Child Support

Practice Area

A parent who is the non-custodial parent of a child is obligated to financially support the child through payments to the custodial parent. There is method of calculating support based on the following information:

Gross annual income of the non-custodial parent
Gross annual income of the custodial parent
Number of children for whom support is being calculated
Age of oldest child (if less than 18)
Annual cost of daycare
Weekly cost of family group health insurance with maximum of $100
Parent responsible for health insurance

The more children you have, the more the support will be, though it will not necessarily be double or triple the amount if you had one child.

If you and the other parent have joint custody or equal parenting time, there is a “cross guidelines” calculation where the higher earner will pay a certain amount to the other.

Child support typically terminates when the child turns 18, but may be extended to age 23 if the child is living at home and attending college or receiving vocational training. It can terminated before age 18 if the child is emancipated.

Also, the payor cannot use child support as a tax deduction, although the support the recipient receives is not taxable income.

Consequences of Not Paying Support Obligations

If you are ordered to pay support and you fail to do so, the court will act to seize your bank account or issue a withholding order to your employer. You also risk having your driver’s license suspended along with your professional license.

Continued failure to pay can result in the court finding you in contempt for willful disobedience of a court order and require you to pay a certain amount within a period of time. If the amount is not paid, or you repeatedly fail to meet your financial obligations, you can be incarcerated. Your release may be dependent on a “purge” amount for you to pay before being released.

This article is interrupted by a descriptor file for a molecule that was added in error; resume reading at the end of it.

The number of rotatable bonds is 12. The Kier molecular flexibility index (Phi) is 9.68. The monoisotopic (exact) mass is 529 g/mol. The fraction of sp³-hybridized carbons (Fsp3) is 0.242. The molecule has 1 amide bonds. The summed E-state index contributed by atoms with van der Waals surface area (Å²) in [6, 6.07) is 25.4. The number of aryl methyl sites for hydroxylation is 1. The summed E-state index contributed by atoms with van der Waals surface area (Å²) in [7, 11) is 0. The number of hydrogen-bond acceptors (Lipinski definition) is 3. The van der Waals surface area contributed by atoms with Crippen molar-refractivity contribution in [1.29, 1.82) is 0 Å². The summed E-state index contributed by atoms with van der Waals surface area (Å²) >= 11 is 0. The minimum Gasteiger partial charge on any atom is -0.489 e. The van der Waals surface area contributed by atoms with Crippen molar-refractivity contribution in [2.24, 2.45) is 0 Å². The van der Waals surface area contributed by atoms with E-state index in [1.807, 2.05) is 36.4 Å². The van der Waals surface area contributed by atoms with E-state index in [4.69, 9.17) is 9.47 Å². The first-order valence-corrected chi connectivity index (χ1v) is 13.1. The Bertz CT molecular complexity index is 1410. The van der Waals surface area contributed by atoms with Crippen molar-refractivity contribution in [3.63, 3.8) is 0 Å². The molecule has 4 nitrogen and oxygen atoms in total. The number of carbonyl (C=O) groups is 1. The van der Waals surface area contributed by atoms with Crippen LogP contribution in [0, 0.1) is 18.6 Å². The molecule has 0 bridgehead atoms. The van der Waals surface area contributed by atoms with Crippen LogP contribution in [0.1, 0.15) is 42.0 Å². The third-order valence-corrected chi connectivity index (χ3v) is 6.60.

The custodial or recipient parent cannot deny visitation or parenting time to the non-paying parent. The custodial parent must request a protective or restraining order showing that the parent poses a high degree of risk to the safety or well-being of the child. Usually, this is based on criminal activity, extreme drug or alcohol abuse or addiction, sexual assault, or other domestic violence including emotional abuse.
The custodial or recipient parent cannot deny visitation or parenting time to the non-paying parent. The custodial parent must request a protective or restraining order showing that the parent poses a high degree of risk to the safety or well-being of the child. Usually, this is based on criminal activity, extreme drug or alcohol abuse or addiction, sexual assault, or other domestic violence including emotional abuse.

Child Support Modification

You cannot seek modification of a child support order until 3-years has passed since the order went into effect. The modification can be an increase or a decrease, but you must show that there has been a material or substantial change in circumstances since the original order took effect. This can include:

Change in custody or parenting time

Change in child care expenses

A child has been emancipated

A parent has been incarcerated or has been released from incarceration

A parent or child has a disability

There has been a material change in employment

Retain Snook Law

Child support, though determined by statutory guidelines, often entails other issues that require legal representation. An experienced family lawyer from Snook Law can explain what situations might cause a deviation from the guidelines or what qualifies as a circumstance that would modify the order, and file a request for you. If you are having difficulties making support payments, we can advise you on what course of action to take.

Your Snook lawyer can also clarify the terms of a child support order, collect and enforce payment obligations, and ensure that all child support rights are protected.